By Steve Weinstein
By Devon Maloney
By Tessa Stuart
By Alison Flowers
By Albert Samaha
By Jesse Jarnow
By Eric Tsetsi
By Raillan Brooks
"There are always people who come up again and again, in every conflict," he said. "And he was one of those people, sitting on a pile of steaming shit. . . . The perception we get is that a blind eye is turned toward regional African conflicts that don't have such a grand dimension, and there's a culture of impunity. But the Monzer case shows that's not always true. And maybe one day we'll get Viktor!"
The end of the Cold War may have eased tensions between superpowers, but it opened whole new vistas for gunrunners. As civil wars erupted in the Balkans and the southern hemisphere, Eastern European arms manufacturers found a new customer base to replace their own governments' dwindling appetites. International arms brokers, who once worked under the watchful eye of their superpower sponsors, now started selling arms to warlords and rebels alike, often trading in natural resources such as diamonds and timber. Between 1997 and 2004, according to a recent Amnesty International report, developing countries in the southern hemisphere imported 4,685 artillery units, 6,658 armored vehicles, 1,291 helicopters, and 13,547 surface-to-air missiles, to say nothing of the hundreds of thousands of small arms and millions of land mines.
No one knew how to stop or even regulate the flood. There were no international treaties covering arms dealing, and a smart broker could spread guns all over Africa without committing a single crime. "What you're left with is a patchwork of national laws that may or may not exist," says Rachel Stohl, a senior analyst for the Center for Defense Information. "Less than 50 countries have any kind of national legislation that covers arms dealers, and almost none have extraterritoriality. It's very easy for an arms dealer to go to a country that has no laws."
Even the American government is not above hiring these pariah brokers when it's convenient. In 2003 and 2004, for example, the United States military hired planes from a company owned by Viktor Bout to ship military supplies to Kuwait and Iraq. According to Farah, the Russian arms dealer may have made up to $60 million for his trouble. At the time, Bout was well known as the principal supplier of small arms to Sierra Leone's Revolutionary United Front, whose child soldiers routinely amputated the limbs of villagers unlucky enough to fall into their hands.
The only body that seemed to have the authority to do anything was the United Nations, which began slapping arms embargoes on conflict zones such as Bosnia, Rwanda, and Somalia. But everyone knew that with no enforcement or even a monitoring system in place, such embargoes were next to useless. In the late 1990s, the United Nations put into place a system of periodically studying and publishing reports on how arms brokers and less scrupulous governments violate arms embargoes. The first major report, a case study of Angola written in 2000 by Canadian diplomat Bob Fowler, shocked everyone with its level of detailand made humans-rights investigators around the world realize just how precisely you could expose the operations of specific arms brokers.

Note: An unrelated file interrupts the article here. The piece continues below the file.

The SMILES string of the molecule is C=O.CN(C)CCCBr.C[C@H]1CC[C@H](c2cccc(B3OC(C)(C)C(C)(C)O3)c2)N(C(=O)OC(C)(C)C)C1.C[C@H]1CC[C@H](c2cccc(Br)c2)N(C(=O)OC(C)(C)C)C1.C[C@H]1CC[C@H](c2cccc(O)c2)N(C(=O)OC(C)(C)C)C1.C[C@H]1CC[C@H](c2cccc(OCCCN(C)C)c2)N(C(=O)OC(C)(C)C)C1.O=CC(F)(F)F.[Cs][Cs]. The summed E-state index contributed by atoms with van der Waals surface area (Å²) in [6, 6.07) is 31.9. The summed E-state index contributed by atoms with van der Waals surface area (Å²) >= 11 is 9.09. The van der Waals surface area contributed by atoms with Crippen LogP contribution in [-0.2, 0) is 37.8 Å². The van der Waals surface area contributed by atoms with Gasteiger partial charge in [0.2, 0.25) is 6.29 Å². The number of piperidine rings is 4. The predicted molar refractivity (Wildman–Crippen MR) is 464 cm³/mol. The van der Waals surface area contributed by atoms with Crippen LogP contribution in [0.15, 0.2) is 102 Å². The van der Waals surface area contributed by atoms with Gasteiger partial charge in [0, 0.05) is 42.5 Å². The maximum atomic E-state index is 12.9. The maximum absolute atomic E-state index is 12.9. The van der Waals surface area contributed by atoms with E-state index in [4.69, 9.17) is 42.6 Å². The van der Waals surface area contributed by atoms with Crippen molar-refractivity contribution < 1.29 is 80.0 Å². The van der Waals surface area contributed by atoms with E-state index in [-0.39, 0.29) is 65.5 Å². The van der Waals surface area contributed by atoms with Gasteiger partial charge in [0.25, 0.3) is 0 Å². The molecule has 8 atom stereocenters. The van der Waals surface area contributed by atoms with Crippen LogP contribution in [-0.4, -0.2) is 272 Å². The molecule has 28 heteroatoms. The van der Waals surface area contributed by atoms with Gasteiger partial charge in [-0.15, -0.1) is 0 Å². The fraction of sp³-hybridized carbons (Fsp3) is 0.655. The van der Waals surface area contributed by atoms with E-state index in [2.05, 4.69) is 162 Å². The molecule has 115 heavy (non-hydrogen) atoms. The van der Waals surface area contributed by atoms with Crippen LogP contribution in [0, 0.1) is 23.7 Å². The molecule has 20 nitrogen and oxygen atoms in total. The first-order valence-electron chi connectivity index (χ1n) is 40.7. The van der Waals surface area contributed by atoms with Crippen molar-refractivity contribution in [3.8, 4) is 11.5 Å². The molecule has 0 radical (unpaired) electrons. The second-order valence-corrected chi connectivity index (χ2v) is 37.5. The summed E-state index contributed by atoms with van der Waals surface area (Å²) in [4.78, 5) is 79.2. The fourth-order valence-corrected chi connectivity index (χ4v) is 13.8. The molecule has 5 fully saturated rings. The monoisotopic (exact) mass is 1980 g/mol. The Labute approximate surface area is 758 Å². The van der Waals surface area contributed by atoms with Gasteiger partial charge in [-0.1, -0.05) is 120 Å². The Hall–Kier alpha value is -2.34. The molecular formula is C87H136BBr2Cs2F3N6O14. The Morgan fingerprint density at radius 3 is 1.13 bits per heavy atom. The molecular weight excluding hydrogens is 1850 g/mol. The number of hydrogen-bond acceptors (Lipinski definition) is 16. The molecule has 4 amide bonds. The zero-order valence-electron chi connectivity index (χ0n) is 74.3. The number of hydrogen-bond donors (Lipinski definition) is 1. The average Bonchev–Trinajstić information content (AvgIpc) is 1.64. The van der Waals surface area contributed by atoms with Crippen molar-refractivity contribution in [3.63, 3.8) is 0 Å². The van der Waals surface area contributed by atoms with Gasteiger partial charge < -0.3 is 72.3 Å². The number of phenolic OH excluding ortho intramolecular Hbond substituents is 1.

The UN had placed an embargo against the UNITA rebel faction in Angola in 1993, but weapons flooded the country nonetheless. Traveling to the Angolan interior and interviewing high-level UNITA defectors, Fowler's group exposed the De Decker brothers, two South Africans who traded Eastern European mortar bombs, anti-aircraft weapons, and grenades for diamonds they would later sell in Antwerp (one of the De Decker brothers had learned how to price UNITA's diamonds through his work with the De Beers company). When the De Decker operation dried up, UNITA turned to Mobutu Sese Seko and his broker, a Belgian named Jacques "Kiki" Lemaire, until Mobutu was overthrown in 1997. After that, the rebels reportedly turned to officials in Burkina Faso, Congo-Brassaville, and Rwanda, who introduced them to Viktor Bout, among others. From interim transit ports all the way down to the make of the airplanes, Fowler provided details that no one had previously imagined possible.
"The Fowler reportthat's a watershed," says Eric Berman, the managing director of the Swiss organization Small Arms Survey, which tracks the spread of weapons around the world. "He named and shamed in a way that hadn't been done before." Even so, Berman added, the Fowler report triggered blowback from a certain permanent member of the UN Security Council, and many members of Fowler's investigative team were passed over for promotions later in their careers as a result. Berman refused to name the country, but merely said that too many French-speaking African nations were implicated. "Let's just say there wasn't much enthusiasm among the permanent member states for this kind of robust investigation," he demurs.
Still, the floodgates were open, and investigators rushed to start new "name and shame" campaigns, parachuting into conflict zones and digging up dirt on arms brokers and the countries that accommodated them. If they could expose these operations down to the last detail, they reasoned, these host nations just might come under enough pressure to pass a law here or there.
Most of the time, it was just a matter of international shoe leather. "Colleagues would take pictures of crates of ammunition," says Lisa Misol, who used to run the small-arms investigative branch for Human Rights Watch. "They take pictures of the planes they come off of; you interview people at the docks or the airport; you look at their flight plans and trace the shipment back to its country of origin. So it's not rocket science, but it's very time consuming, and involves a lot of luck."